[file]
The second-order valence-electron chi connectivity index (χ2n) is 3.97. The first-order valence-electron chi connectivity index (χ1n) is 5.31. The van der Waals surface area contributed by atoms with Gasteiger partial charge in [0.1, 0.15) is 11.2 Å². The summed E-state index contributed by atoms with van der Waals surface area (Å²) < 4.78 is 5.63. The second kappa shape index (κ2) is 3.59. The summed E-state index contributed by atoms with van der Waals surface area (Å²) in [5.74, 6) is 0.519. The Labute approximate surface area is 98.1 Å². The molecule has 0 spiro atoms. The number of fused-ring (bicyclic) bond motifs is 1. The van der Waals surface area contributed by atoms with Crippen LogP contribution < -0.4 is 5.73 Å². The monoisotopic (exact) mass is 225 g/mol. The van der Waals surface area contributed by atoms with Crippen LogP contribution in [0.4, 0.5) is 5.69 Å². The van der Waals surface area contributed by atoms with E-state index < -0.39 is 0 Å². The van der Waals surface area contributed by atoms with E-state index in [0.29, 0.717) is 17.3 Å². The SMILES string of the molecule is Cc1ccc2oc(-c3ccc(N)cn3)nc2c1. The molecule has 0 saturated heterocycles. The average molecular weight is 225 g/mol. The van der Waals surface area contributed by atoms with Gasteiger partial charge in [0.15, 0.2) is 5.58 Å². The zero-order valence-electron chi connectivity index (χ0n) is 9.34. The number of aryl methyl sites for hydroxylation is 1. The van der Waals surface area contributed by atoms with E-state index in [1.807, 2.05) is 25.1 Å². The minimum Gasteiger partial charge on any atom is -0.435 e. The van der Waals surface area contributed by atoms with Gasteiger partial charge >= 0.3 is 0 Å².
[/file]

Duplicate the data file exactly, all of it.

The second-order valence-electron chi connectivity index (χ2n) is 3.97. The first-order valence-electron chi connectivity index (χ1n) is 5.31. The van der Waals surface area contributed by atoms with Gasteiger partial charge in [0.1, 0.15) is 11.2 Å². The summed E-state index contributed by atoms with van der Waals surface area (Å²) < 4.78 is 5.63. The second kappa shape index (κ2) is 3.59. The summed E-state index contributed by atoms with van der Waals surface area (Å²) in [5.74, 6) is 0.519. The Labute approximate surface area is 98.1 Å². The molecule has 0 spiro atoms. The number of fused-ring (bicyclic) bond motifs is 1. The van der Waals surface area contributed by atoms with Crippen LogP contribution < -0.4 is 5.73 Å². The monoisotopic (exact) mass is 225 g/mol. The van der Waals surface area contributed by atoms with Crippen LogP contribution in [0.4, 0.5) is 5.69 Å². The van der Waals surface area contributed by atoms with E-state index < -0.39 is 0 Å². The van der Waals surface area contributed by atoms with E-state index in [0.29, 0.717) is 17.3 Å². The SMILES string of the molecule is Cc1ccc2oc(-c3ccc(N)cn3)nc2c1. The molecule has 0 saturated heterocycles. The average molecular weight is 225 g/mol. The van der Waals surface area contributed by atoms with Gasteiger partial charge in [0.15, 0.2) is 5.58 Å². The zero-order valence-electron chi connectivity index (χ0n) is 9.34. The number of aryl methyl sites for hydroxylation is 1. The van der Waals surface area contributed by atoms with E-state index in [1.807, 2.05) is 25.1 Å². The minimum Gasteiger partial charge on any atom is -0.435 e. The van der Waals surface area contributed by atoms with Gasteiger partial charge >= 0.3 is 0 Å².